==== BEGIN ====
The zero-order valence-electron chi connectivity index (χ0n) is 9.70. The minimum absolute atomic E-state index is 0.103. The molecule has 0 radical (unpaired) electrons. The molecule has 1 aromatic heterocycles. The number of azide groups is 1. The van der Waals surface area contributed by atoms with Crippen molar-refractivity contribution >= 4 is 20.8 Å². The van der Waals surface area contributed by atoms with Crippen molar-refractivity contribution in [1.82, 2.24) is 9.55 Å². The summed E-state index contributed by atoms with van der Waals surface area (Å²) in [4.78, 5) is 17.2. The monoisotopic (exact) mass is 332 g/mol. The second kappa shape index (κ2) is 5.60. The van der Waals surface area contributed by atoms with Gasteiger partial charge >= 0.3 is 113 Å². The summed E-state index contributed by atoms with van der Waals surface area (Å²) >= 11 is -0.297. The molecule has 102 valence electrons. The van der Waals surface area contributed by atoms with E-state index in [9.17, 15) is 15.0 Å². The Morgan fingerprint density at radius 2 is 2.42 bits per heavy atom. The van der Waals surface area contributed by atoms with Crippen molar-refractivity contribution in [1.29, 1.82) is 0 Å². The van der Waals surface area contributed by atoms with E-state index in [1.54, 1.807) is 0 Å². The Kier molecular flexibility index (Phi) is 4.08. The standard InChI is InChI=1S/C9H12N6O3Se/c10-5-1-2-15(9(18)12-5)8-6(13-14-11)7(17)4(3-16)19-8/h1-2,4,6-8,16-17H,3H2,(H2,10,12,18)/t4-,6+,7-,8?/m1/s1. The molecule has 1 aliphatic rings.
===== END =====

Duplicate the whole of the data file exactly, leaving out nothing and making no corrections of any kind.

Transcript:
The zero-order valence-electron chi connectivity index (χ0n) is 9.70. The minimum absolute atomic E-state index is 0.103. The molecule has 0 radical (unpaired) electrons. The molecule has 1 aromatic heterocycles. The number of azide groups is 1. The van der Waals surface area contributed by atoms with Crippen molar-refractivity contribution >= 4 is 20.8 Å². The van der Waals surface area contributed by atoms with Crippen molar-refractivity contribution in [1.82, 2.24) is 9.55 Å². The summed E-state index contributed by atoms with van der Waals surface area (Å²) in [4.78, 5) is 17.2. The monoisotopic (exact) mass is 332 g/mol. The second kappa shape index (κ2) is 5.60. The van der Waals surface area contributed by atoms with Gasteiger partial charge >= 0.3 is 113 Å². The summed E-state index contributed by atoms with van der Waals surface area (Å²) >= 11 is -0.297. The molecule has 102 valence electrons. The van der Waals surface area contributed by atoms with E-state index in [9.17, 15) is 15.0 Å². The Morgan fingerprint density at radius 2 is 2.42 bits per heavy atom. The van der Waals surface area contributed by atoms with Crippen molar-refractivity contribution in [1.29, 1.82) is 0 Å². The van der Waals surface area contributed by atoms with E-state index in [1.54, 1.807) is 0 Å². The Kier molecular flexibility index (Phi) is 4.08. The standard InChI is InChI=1S/C9H12N6O3Se/c10-5-1-2-15(9(18)12-5)8-6(13-14-11)7(17)4(3-16)19-8/h1-2,4,6-8,16-17H,3H2,(H2,10,12,18)/t4-,6+,7-,8?/m1/s1. The molecule has 1 aliphatic rings.